Fatty acid metabolism is a dynamic process of anabolic and catabolic reactions that maintain energy homeostasis [53]. The regulation of fatty acid synthesis is closely related to the physiological and pathophysiological processes regulated by immune cells [54]. Studies have also determined the role of fatty acids in immune response and inflammation, that is saturated fatty acids promote inflammation, while polyunsaturated fatty acids play an anti-inflammatory effect [55]. In our study, KEGG showed that the CIA rat group was significantly enriched in fatty acid metabolism, and BZXD may exert anti-inflammatory effects by regulating fatty acid metabolism. Furthermore, FASN acts as a central regulator of lipid metabolism and is overexpressed in inflammation and the immune system [56,57,58]. Interestingly, the previous research [59] reported that FASN is specifically low-expressed in the synovial tissue of CIA rats. This is consistent with our findings. Proteomic data showed that FASN was downregulated in the CIA/Control group, which was also confirmed by western blot and immunohistochemistry. Following secretion of the pro-inflammatory cytokines TNF-α, adipocytes reduce the secretion of adiponectin, resulting in a decrease in lipid accumulation, thereby inhibiting the expression of FASN in arthritic rats [59]. This result was confirmed by our FSAN immunohistochemistry. FASN immunohistochemistry showed obvious inflammatory cell infiltration in the synovial tissue of the CIA group, and the positive immunoreactivity of FASN in the CIA group was significantly lower than that in the control group (Fig. 7D). In addition, proteomic data showed that FASN was a down-regulated differentially expressed protein in the BZXD/CIA group, which was consistent with the CIA/control group (Fig. 3F). This seems to suggest that BZXD can regulate the expression of FASN, but fails to reverse its expression. However, Western blotting and immunohistochemistry observed that BZXD down-regulated the expression of FASN. In the late stage, proteomic data, western blot, and immunohistochemical results all showed that BZXD significantly down-regulated the expression of FASN. This suggests that the therapeutic mechanism of BZXD on CIA rats may be different in the early and late stages. Coincidentally, this result was consistent with BZXD reducing the expression of the proinflammatory cytokine TNF-α, which was not significant in the early stage and significant in the late stage. We speculate that the therapeutic effect of BZXD treatment on regulating the expression of FASN is also related to the secretion of TNF-α, but this needs to be confirmed by further experiments.

Our current study has some limitations. This work only provides proteomic clues about the different mechanisms by which BZXD treats the early and late stages of RA. However, it provides potential targets and signaling pathways for follow-up studies. Therefore, our future work will focus on the specific mechanisms of signaling and gene changes after BZXD treatment.

Conclusions

In summary, this proteomics work focuses on an overview of the multiple functions regulated by BZXD for RA treatment. These observations give us a broad understanding of the early and late treatment effects of BZXD on RA.

Availability of data and materials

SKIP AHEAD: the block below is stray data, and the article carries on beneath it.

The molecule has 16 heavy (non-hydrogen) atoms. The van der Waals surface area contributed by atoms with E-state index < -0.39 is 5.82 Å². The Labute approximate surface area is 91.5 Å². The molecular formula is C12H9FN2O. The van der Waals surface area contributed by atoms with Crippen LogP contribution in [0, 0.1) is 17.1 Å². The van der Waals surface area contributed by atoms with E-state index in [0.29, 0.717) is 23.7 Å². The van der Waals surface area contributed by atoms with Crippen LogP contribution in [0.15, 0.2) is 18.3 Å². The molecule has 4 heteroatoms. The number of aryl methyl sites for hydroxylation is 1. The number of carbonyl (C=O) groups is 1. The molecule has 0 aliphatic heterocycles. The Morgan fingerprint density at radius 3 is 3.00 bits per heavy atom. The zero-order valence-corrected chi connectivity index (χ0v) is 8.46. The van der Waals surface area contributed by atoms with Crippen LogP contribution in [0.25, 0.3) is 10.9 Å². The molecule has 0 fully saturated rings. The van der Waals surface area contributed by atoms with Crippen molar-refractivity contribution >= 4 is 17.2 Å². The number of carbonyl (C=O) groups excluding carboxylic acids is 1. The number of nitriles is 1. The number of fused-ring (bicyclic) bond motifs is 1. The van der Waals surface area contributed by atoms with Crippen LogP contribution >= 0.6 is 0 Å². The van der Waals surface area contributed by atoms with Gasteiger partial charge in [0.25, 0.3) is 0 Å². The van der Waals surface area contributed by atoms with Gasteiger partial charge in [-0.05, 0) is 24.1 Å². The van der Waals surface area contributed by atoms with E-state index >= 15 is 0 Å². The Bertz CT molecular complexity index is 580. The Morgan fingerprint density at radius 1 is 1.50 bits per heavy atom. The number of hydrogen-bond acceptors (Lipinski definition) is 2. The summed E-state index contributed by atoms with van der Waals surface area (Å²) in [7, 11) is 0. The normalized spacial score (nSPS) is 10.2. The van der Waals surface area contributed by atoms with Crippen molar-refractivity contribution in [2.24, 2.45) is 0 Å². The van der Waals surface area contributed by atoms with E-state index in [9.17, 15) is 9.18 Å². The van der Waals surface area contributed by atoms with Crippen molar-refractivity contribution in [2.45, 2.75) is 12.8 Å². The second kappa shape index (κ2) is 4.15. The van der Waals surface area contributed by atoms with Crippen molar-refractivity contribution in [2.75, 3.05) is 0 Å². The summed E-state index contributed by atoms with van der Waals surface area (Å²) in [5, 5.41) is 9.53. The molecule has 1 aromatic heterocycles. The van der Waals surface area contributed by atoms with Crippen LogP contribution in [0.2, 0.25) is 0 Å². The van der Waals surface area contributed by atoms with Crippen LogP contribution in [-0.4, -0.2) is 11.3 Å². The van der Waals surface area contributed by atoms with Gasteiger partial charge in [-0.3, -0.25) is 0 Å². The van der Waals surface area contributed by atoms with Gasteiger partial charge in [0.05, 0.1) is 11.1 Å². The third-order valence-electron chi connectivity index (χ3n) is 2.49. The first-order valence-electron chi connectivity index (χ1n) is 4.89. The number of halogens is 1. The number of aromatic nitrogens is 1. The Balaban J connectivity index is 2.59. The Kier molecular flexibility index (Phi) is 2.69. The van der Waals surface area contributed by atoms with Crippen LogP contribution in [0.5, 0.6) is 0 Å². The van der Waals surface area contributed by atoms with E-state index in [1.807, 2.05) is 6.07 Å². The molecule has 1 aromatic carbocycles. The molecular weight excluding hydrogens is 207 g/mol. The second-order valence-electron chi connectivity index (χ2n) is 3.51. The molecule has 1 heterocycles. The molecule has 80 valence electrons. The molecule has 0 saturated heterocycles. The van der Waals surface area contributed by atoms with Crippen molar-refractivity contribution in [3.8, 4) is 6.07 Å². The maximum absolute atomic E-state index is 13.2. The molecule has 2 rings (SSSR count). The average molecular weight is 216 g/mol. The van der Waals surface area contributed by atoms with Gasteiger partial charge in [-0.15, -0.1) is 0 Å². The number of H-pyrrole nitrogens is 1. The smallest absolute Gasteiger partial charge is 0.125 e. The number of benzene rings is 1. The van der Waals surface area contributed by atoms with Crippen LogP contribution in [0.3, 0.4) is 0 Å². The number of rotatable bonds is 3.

Data of this study are included in the article and the primary data can be provided by the corresponding author.

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Acknowledgements

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Funding

This work was supported by the National Natural Science Foundation of China (No. 81874407), and the Hunan Provincial Natural Science Foundation of China (No. 2019JJ40522).

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Authors

Contributions

XGX, YW, and CLH conceived and designed the experiments. CLH, YQW, and SQZ performed the experiments. CLH analyzed the data and visualized the figures. CLH drafted the manuscript. XGX, TL, YW, and EH revised it. All authors contributed to the article and approved the submitted version.

Corresponding author

Correspondence to Xingui Xiong.

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All experimental protocols in this study involving animals were conducted in accordance with the ethical standards and the international regulations regarding the usage and welfare of laboratory animals, were approved by the Animal Ethics Committee of Central South University (No: 2020sydw0898), and carried out in compliance with the ARRIVE guidelines.

All methods were in compliance with relevant institutional, national, and international guidelines and legislation.

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Supplementary Information

Additional file 1:

Supplementary Figure S1. UPLC-MS/MS analysis of BZXD components. UPLC-MS/MS TIC chromatograms of six major components (1: Paeoniflorin, 2: Rosmarinic acid, 3: Salvianolic acid B, 4: Glycyrrhizic acid, 5: Ferulic acid, 6: p-Coumaric acid) were detected in BZXD in the negative ESI mode. Supplementary Figure S2. Representative images of immunoreactivities (20X) in the ankle joint of rats; scale bar represents 50 μm. Supplementary Figure S3. (A-D) Original image of all blots with visible edges in Fig. 7. The figures a-d were cutting blots. The red box represented the original blot area used in Fig. 7

Additional file 2:

Table S1. 146 overlapping DEPs in the CIA/Control group and BZXD/CIA group.

Additional file 3:

Table S2. 53 overlapping DEPs in the CIA/Control group and BZXD/CIA group.

Additional file 4:

Table S3. Top 33 in PPI network ranked by MNC method.

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He, C., Wang, Y., Wen, Y. et al. Quantitative proteomic analysis of Bi Zhong Xiao decoction against collagen-induced arthritis rats in the early and late stages. BMC Complement Med Ther 22, 186 (2022). https://doi.org/10.1186/s12906-022-03663-5

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Keywords

  • Bi Zhong Xiao decoction
  • Collagen-induced arthritis
  • Proteomics
  • Rheumatoid arthritis
  • Traditional Chinese medicine